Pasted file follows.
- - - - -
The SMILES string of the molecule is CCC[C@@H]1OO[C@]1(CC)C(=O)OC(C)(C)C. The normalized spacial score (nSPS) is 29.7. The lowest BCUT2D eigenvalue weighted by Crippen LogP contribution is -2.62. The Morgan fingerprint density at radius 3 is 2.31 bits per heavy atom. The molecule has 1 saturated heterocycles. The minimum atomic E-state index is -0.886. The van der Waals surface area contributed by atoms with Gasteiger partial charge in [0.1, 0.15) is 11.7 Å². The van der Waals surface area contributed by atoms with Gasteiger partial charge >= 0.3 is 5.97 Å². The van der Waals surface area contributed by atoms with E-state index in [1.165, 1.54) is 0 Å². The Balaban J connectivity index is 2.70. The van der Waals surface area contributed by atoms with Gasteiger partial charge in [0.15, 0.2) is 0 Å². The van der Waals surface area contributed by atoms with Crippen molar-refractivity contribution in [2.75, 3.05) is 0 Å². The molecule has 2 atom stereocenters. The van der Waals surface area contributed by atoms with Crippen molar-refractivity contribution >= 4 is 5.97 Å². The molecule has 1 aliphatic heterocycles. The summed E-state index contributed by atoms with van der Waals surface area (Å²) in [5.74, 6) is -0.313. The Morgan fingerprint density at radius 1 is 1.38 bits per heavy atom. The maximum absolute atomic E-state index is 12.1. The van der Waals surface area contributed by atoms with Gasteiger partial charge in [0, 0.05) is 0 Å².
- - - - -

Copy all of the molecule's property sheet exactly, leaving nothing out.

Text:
The SMILES string of the molecule is CCC[C@@H]1OO[C@]1(CC)C(=O)OC(C)(C)C. The normalized spacial score (nSPS) is 29.7. The lowest BCUT2D eigenvalue weighted by Crippen LogP contribution is -2.62. The Morgan fingerprint density at radius 3 is 2.31 bits per heavy atom. The molecule has 1 saturated heterocycles. The minimum atomic E-state index is -0.886. The van der Waals surface area contributed by atoms with Gasteiger partial charge in [0.1, 0.15) is 11.7 Å². The van der Waals surface area contributed by atoms with Gasteiger partial charge >= 0.3 is 5.97 Å². The van der Waals surface area contributed by atoms with E-state index in [1.165, 1.54) is 0 Å². The Balaban J connectivity index is 2.70. The van der Waals surface area contributed by atoms with Gasteiger partial charge in [0.15, 0.2) is 0 Å². The van der Waals surface area contributed by atoms with Crippen molar-refractivity contribution in [2.75, 3.05) is 0 Å². The molecule has 2 atom stereocenters. The van der Waals surface area contributed by atoms with Crippen molar-refractivity contribution >= 4 is 5.97 Å². The molecule has 1 aliphatic heterocycles. The summed E-state index contributed by atoms with van der Waals surface area (Å²) in [5.74, 6) is -0.313. The Morgan fingerprint density at radius 1 is 1.38 bits per heavy atom. The maximum absolute atomic E-state index is 12.1. The van der Waals surface area contributed by atoms with Gasteiger partial charge in [0, 0.05) is 0 Å².